LL: Most recently I produced two culture nights. The first one was for Cambodian Awareness Organization, about two weeks ago. It was pretty difficult because I was the only coordinator for that. I did have my board members, but just organizing it throughout the year and having to communicate with everybody was tough because our organization pretty much doubled. We were very small last year, but we had a lot more members this year. We never had to encounter coordinating that many people. I guess I was the first to fully organize it in ways where we had different committees people assigned to different things. I had to text everybody and remind them about everything. It was just a very long process with funding and trying to book a venue. I also innovated a new idea this year – to sell charity wristbands. We never had that idea before, but they really blew up and a lot of the Cambodian organizations in California were really interested in it and wanted to order them from us. We’re still in the process of counting the amount of money that was donated toward our humanitarian cause, which is to go to Cambodia and deliver medical and school supplies. We basically buy all those needs and deliver them personally to Cambodia. Hopefully it’s more than last year.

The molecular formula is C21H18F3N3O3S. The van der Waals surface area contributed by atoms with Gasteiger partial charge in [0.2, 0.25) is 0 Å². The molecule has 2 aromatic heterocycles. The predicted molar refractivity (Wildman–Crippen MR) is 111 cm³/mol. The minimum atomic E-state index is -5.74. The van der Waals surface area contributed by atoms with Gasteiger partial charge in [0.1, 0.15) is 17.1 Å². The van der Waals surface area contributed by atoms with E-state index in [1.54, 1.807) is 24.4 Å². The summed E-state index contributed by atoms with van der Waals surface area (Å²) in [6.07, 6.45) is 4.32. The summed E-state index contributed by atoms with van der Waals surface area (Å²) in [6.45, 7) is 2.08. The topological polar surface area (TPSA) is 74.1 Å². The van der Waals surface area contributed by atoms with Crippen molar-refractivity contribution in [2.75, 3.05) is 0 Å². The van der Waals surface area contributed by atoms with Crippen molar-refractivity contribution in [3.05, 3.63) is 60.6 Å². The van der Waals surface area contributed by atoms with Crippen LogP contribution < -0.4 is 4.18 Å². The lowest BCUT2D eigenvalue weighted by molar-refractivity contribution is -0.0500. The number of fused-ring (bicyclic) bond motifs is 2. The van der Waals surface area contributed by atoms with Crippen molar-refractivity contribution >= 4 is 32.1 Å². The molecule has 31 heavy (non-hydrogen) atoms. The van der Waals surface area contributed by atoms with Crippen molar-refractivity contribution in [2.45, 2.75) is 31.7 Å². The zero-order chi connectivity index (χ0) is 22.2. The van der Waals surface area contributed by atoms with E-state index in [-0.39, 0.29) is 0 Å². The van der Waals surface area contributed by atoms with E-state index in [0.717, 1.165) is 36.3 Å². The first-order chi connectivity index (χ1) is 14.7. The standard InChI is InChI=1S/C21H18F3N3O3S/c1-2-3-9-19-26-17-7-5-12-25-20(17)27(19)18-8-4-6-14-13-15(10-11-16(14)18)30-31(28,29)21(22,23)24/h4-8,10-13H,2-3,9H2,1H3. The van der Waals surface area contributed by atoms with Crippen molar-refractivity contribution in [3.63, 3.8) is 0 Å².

My second culture night was for Chinese Association. My co-chair, Eric Vo, and I spent about ten months since last summer planning it. We spent the time getting the preliminary stuff and booking information for the Bren Events Center, recruiting dancers, performers, and actors for skit. We had a full skit prepared by December, but we still had to practice with the skit directors. My first experience on stage was last year during culture night. I actually participated in it as an actor, but this year I got to coordinate, which was a good experience. It kind of inspired me to get involved with the production. So many people asked me if I was sure I wanted to do it, but it was worth it in the end although I was really struggling in the few months and weeks before the culture nights. It was really stressful, and I was losing a lot of sleep. It was just really hard, but my friends and my family really supported me and told me to keep going. And now it’s done and here I am.

KS: How have you been involved with the Asian Pacific Islander community?